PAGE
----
Respondent Judge Villarin Is Additionally Liable for
Undue Delay in Rendering an Order

In his comment, respondent Judge Villarin admitted that he did not act on the Motion to Dismiss, as amended, and the Motion Requesting the Issuance of an Order Lifting the Injunction Order dated May 20, 2002, which are still pending before his court. He, however, justified this by stating that he did not act on the pending motions because he did not want to interfere with the order of a co-equal court, that is, Branch 29 of the Toledo City RTC; and he believed that it was unnecessary to issue an order on the motion, which had become moot and academic.

We do not agree. If respondent Judge Villarin indeed believed that the motions pending before him were defective, he could have simply acted on the said motions and indicated the supposed defects in his resolutions instead of just leaving them unresolved. The importance of judicious and prompt disposition of cases and other matters pending before the courts was aptly explained in Biggel v. Pamintuan:[23]

Undue delay in the disposition of cases and motions erodes the faith and confidence of the people in the judiciary and unnecessarily blemishes its stature. No less than the Constitution mandates that lower courts must dispose of their cases promptly and decide them within three months from the filing of the last pleading, brief or memorandum required by the Rules of Court or by the Court concerned. In addition, a judge's delay in resolving, within the prescribed period, pending motions and incidents constitutes a violation of Rule 3.05 of the Code of Judicial Conduct requiring judges to dispose of court business promptly.

There should be no more doubt that undue inaction on judicial concerns is not just undesirable but more so detestable especially now when our all-out effort is directed towards minimizing, if not totally eradicating the perennial problem of congestion and delay long plaguing our courts. The requirement that cases be decided within the reglementary period is designed to prevent delay in the administration of justice, for obviously, justice delayed is justice denied. An unwarranted slow down in the disposition of cases erodes the faith and confidence of our people in the judiciary, lowers its standards and brings it into disrepute.

Considering the above ruling, respondent Judge Villarin is liable for Undue Delay in Rendering an Order, a less serious charge under Section 9, Rule 140, as amended, of the Revised Rules of Court. In accordance with Sec. 11(b) of Rule 140, such offense is punishable by suspension from office without salary and other benefits for not less than one (1) or more than three (3) months or a fine of more than ten thousand pesos (PhP 10,000) but not exceeding twenty thousand pesos (PhP 20,000).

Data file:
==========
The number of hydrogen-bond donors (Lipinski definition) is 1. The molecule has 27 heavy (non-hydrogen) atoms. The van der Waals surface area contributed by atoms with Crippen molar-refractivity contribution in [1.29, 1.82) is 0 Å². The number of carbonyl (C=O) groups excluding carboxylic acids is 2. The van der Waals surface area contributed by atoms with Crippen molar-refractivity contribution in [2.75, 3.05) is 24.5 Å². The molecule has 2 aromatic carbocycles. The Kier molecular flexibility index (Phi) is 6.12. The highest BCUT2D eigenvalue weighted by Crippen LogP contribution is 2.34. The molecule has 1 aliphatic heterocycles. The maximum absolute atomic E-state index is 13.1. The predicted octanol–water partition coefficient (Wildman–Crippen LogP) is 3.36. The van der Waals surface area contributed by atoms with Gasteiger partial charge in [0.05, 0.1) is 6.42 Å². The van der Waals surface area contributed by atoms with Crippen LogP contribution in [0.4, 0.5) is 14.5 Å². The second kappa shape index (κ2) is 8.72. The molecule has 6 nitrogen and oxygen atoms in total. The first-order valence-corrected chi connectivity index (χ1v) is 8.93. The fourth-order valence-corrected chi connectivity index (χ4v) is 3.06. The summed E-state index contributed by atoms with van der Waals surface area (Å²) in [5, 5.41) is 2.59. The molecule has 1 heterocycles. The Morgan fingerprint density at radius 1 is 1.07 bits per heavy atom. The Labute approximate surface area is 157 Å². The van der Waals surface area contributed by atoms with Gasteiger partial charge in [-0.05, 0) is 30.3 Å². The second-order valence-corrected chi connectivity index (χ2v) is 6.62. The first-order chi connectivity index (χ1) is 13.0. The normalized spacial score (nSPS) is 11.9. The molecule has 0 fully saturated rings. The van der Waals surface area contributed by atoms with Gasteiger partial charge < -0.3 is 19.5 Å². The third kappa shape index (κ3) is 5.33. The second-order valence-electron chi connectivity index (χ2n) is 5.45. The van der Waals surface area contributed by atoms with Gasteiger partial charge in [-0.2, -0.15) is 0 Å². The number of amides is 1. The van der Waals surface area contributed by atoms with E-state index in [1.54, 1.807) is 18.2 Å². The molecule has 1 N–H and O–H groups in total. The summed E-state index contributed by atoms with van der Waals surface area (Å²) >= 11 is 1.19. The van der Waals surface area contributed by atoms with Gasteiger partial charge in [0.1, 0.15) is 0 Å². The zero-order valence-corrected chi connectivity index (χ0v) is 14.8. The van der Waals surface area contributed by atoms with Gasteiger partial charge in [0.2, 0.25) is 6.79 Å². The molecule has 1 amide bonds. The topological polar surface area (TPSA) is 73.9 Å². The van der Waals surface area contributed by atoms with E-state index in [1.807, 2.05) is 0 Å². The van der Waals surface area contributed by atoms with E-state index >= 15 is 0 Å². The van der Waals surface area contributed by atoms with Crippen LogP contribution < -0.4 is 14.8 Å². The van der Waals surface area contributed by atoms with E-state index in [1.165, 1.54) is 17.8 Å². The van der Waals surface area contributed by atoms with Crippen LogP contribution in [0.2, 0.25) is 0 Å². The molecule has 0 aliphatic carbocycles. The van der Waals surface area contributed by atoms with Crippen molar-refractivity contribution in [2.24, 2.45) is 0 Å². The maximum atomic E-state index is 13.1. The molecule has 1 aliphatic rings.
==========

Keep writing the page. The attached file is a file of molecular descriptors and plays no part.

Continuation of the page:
WHEREFORE, the Court finds Judge Cesar O. Estrera and Judge Gaudioso D. Villarin of the RTC in Toledo City, Cebu, Branches 29 and 59, respectively, GUILTY of GROSS IGNORANCE OF THE LAW and imposes upon them a FINE in the amount of twenty one thousand pesos (PhP 21,000) each, with the stern warning that a repetition of similar or analogous infractions in the future shall be dealt with more severely. Also, the Court finds Judge Gaudioso D. Villarin GUILTY of UNDUE DELAY IN RENDERING AN ORDER and imposes upon him a FINE in the additional amount of eleven thousand pesos (PhP 11,000).

SO ORDERED.

Puno, C.J., Carpio, Carpio Morales, Chico-Nazario, Nachura, Leonardo-De Castro, Brion, Peralta, Bersamin, Del Castillo, Abad, and Villarama, JJ., concur.
Corona, J., on official leave.



[1] Rollo, pp. 8-14.

[2] Id. at 18-29.

[3] Id. at 15.

[4] Id. at 30.

[5] Id. at 32.

[6] Id. at 34-35.

[7] Id. at 15-16.

[8] Id. at 37.

[9] Id. at 40-41.

[10] Id. at 44.

[11] Id. at 45-46.

[12] Id. at 86.

[13] Id. at 88.

[14] Id. at 51-57.

[15] Id. at 59-64.

[16] Id. at 69-72.

[17] Id. at 80-84.

[18] Id. at 163-164.

[19] Id. at 1-5.

[20] G.R. No. 76838, April 17, 1990, 184 SCRA 374, 378.

[21] G.R. No. 126731, July 11, 2002, 384 SCRA 340, 349-350.

[22] A.M. No. RTJ-03-1815, October 25, 2004, 441 SCRA 229, 248.

[23] A.M. No. RTJ-08-2101 [Formerly OCA I.P.I. No. 07-2763-RTJ], July 23, 2008, 559 SCRA 344.